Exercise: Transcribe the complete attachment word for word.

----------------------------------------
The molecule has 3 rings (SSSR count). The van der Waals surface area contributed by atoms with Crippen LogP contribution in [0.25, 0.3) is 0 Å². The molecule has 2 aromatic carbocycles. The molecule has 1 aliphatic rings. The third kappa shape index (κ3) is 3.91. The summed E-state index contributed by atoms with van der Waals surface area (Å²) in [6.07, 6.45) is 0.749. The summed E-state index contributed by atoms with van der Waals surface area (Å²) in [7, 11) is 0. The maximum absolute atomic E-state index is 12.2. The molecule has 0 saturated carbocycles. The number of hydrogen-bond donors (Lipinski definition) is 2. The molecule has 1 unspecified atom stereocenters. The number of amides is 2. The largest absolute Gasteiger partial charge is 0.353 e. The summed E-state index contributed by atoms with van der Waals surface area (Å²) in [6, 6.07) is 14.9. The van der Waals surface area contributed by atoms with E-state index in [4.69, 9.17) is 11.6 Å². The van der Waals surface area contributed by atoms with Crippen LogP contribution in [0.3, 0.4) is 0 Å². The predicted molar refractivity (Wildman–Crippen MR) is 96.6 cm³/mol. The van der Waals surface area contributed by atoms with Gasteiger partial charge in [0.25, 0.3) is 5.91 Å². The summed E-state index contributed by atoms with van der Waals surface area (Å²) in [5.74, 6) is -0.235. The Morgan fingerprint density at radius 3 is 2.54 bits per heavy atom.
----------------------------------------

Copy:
The molecule has 3 rings (SSSR count). The van der Waals surface area contributed by atoms with Crippen LogP contribution in [0.25, 0.3) is 0 Å². The molecule has 2 aromatic carbocycles. The molecule has 1 aliphatic rings. The third kappa shape index (κ3) is 3.91. The summed E-state index contributed by atoms with van der Waals surface area (Å²) in [6.07, 6.45) is 0.749. The summed E-state index contributed by atoms with van der Waals surface area (Å²) in [7, 11) is 0. The maximum absolute atomic E-state index is 12.2. The molecule has 0 saturated carbocycles. The number of hydrogen-bond donors (Lipinski definition) is 2. The molecule has 1 unspecified atom stereocenters. The number of amides is 2. The largest absolute Gasteiger partial charge is 0.353 e. The summed E-state index contributed by atoms with van der Waals surface area (Å²) in [6, 6.07) is 14.9. The van der Waals surface area contributed by atoms with E-state index in [4.69, 9.17) is 11.6 Å². The van der Waals surface area contributed by atoms with Crippen LogP contribution in [0.3, 0.4) is 0 Å². The predicted molar refractivity (Wildman–Crippen MR) is 96.6 cm³/mol. The van der Waals surface area contributed by atoms with Gasteiger partial charge in [0.25, 0.3) is 5.91 Å². The summed E-state index contributed by atoms with van der Waals surface area (Å²) in [5.74, 6) is -0.235. The Morgan fingerprint density at radius 3 is 2.54 bits per heavy atom.